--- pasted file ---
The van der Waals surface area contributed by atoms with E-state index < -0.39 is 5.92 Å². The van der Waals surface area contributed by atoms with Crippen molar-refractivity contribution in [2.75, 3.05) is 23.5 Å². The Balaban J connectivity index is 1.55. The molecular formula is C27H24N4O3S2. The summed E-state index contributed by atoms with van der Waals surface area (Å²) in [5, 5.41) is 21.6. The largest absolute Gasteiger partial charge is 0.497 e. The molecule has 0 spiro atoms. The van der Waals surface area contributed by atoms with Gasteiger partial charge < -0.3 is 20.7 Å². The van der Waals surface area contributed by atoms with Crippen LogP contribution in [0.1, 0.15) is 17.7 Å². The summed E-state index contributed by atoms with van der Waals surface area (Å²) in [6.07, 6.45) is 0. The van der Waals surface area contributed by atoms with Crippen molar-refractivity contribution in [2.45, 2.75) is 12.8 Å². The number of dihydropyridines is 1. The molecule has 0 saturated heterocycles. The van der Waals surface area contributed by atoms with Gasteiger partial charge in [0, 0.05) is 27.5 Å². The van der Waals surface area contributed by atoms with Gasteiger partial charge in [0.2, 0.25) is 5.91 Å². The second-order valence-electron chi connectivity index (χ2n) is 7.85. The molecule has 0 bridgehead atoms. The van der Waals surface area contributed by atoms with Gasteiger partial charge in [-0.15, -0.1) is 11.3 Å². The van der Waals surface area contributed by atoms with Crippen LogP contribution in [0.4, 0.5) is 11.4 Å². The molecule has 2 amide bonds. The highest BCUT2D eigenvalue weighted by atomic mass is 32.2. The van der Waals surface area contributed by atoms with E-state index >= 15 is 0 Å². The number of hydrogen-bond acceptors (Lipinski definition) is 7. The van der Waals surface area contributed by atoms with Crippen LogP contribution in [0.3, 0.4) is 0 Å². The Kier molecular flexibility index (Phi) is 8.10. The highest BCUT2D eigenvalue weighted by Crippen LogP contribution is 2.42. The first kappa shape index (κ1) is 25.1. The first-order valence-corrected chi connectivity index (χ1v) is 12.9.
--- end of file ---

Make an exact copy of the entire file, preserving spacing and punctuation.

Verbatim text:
The van der Waals surface area contributed by atoms with E-state index < -0.39 is 5.92 Å². The van der Waals surface area contributed by atoms with Crippen molar-refractivity contribution in [2.75, 3.05) is 23.5 Å². The Balaban J connectivity index is 1.55. The molecular formula is C27H24N4O3S2. The summed E-state index contributed by atoms with van der Waals surface area (Å²) in [5, 5.41) is 21.6. The largest absolute Gasteiger partial charge is 0.497 e. The molecule has 0 spiro atoms. The van der Waals surface area contributed by atoms with Gasteiger partial charge < -0.3 is 20.7 Å². The van der Waals surface area contributed by atoms with Crippen LogP contribution in [0.1, 0.15) is 17.7 Å². The summed E-state index contributed by atoms with van der Waals surface area (Å²) in [6.07, 6.45) is 0. The van der Waals surface area contributed by atoms with Crippen molar-refractivity contribution in [2.45, 2.75) is 12.8 Å². The number of dihydropyridines is 1. The molecule has 0 saturated heterocycles. The van der Waals surface area contributed by atoms with Gasteiger partial charge in [0, 0.05) is 27.5 Å². The van der Waals surface area contributed by atoms with Gasteiger partial charge in [0.2, 0.25) is 5.91 Å². The second-order valence-electron chi connectivity index (χ2n) is 7.85. The molecule has 0 bridgehead atoms. The van der Waals surface area contributed by atoms with Gasteiger partial charge in [-0.15, -0.1) is 11.3 Å². The van der Waals surface area contributed by atoms with Crippen LogP contribution in [0.4, 0.5) is 11.4 Å². The molecule has 2 amide bonds. The highest BCUT2D eigenvalue weighted by atomic mass is 32.2. The van der Waals surface area contributed by atoms with E-state index >= 15 is 0 Å². The number of hydrogen-bond acceptors (Lipinski definition) is 7. The van der Waals surface area contributed by atoms with Crippen LogP contribution in [0.3, 0.4) is 0 Å². The Kier molecular flexibility index (Phi) is 8.10. The highest BCUT2D eigenvalue weighted by Crippen LogP contribution is 2.42. The first kappa shape index (κ1) is 25.1. The first-order valence-corrected chi connectivity index (χ1v) is 12.9.